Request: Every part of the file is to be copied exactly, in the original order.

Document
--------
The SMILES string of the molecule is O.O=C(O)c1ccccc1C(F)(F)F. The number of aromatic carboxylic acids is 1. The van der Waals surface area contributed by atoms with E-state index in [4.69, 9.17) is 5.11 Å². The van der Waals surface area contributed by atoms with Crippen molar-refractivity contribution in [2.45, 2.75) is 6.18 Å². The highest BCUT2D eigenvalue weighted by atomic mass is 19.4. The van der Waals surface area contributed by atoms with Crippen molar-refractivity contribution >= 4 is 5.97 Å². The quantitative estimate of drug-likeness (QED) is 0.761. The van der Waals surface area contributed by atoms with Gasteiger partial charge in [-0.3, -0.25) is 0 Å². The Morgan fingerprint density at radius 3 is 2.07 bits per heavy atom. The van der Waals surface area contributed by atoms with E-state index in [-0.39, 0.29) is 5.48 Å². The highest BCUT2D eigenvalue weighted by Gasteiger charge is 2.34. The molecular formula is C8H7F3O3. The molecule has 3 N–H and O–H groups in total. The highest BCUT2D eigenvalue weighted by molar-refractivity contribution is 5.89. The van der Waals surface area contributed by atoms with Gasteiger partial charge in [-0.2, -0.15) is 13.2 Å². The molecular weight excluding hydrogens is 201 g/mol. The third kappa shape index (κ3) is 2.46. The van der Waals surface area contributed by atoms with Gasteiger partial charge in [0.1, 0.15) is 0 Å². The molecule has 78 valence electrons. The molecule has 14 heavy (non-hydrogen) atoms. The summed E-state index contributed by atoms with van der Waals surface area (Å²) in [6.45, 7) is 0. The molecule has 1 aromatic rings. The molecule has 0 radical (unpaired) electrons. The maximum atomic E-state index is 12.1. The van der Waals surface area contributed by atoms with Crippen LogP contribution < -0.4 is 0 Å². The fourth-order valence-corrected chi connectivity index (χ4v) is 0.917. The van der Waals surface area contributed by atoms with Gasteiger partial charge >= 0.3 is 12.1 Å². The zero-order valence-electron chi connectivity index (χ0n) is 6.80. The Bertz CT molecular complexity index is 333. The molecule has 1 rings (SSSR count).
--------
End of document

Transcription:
The SMILES string of the molecule is O.O=C(O)c1ccccc1C(F)(F)F. The number of aromatic carboxylic acids is 1. The van der Waals surface area contributed by atoms with E-state index in [4.69, 9.17) is 5.11 Å². The van der Waals surface area contributed by atoms with Crippen molar-refractivity contribution in [2.45, 2.75) is 6.18 Å². The highest BCUT2D eigenvalue weighted by atomic mass is 19.4. The van der Waals surface area contributed by atoms with Crippen molar-refractivity contribution >= 4 is 5.97 Å². The quantitative estimate of drug-likeness (QED) is 0.761. The van der Waals surface area contributed by atoms with Gasteiger partial charge in [-0.3, -0.25) is 0 Å². The Morgan fingerprint density at radius 3 is 2.07 bits per heavy atom. The van der Waals surface area contributed by atoms with E-state index in [-0.39, 0.29) is 5.48 Å². The highest BCUT2D eigenvalue weighted by Gasteiger charge is 2.34. The molecular formula is C8H7F3O3. The molecule has 3 N–H and O–H groups in total. The highest BCUT2D eigenvalue weighted by molar-refractivity contribution is 5.89. The van der Waals surface area contributed by atoms with Gasteiger partial charge in [-0.2, -0.15) is 13.2 Å². The molecular weight excluding hydrogens is 201 g/mol. The third kappa shape index (κ3) is 2.46. The van der Waals surface area contributed by atoms with Gasteiger partial charge in [0.1, 0.15) is 0 Å². The molecule has 78 valence electrons. The molecule has 14 heavy (non-hydrogen) atoms. The summed E-state index contributed by atoms with van der Waals surface area (Å²) in [6.45, 7) is 0. The molecule has 1 aromatic rings. The molecule has 0 radical (unpaired) electrons. The maximum atomic E-state index is 12.1. The van der Waals surface area contributed by atoms with Crippen LogP contribution < -0.4 is 0 Å². The fourth-order valence-corrected chi connectivity index (χ4v) is 0.917. The van der Waals surface area contributed by atoms with Gasteiger partial charge >= 0.3 is 12.1 Å². The zero-order valence-electron chi connectivity index (χ0n) is 6.80. The Bertz CT molecular complexity index is 333. The molecule has 1 rings (SSSR count).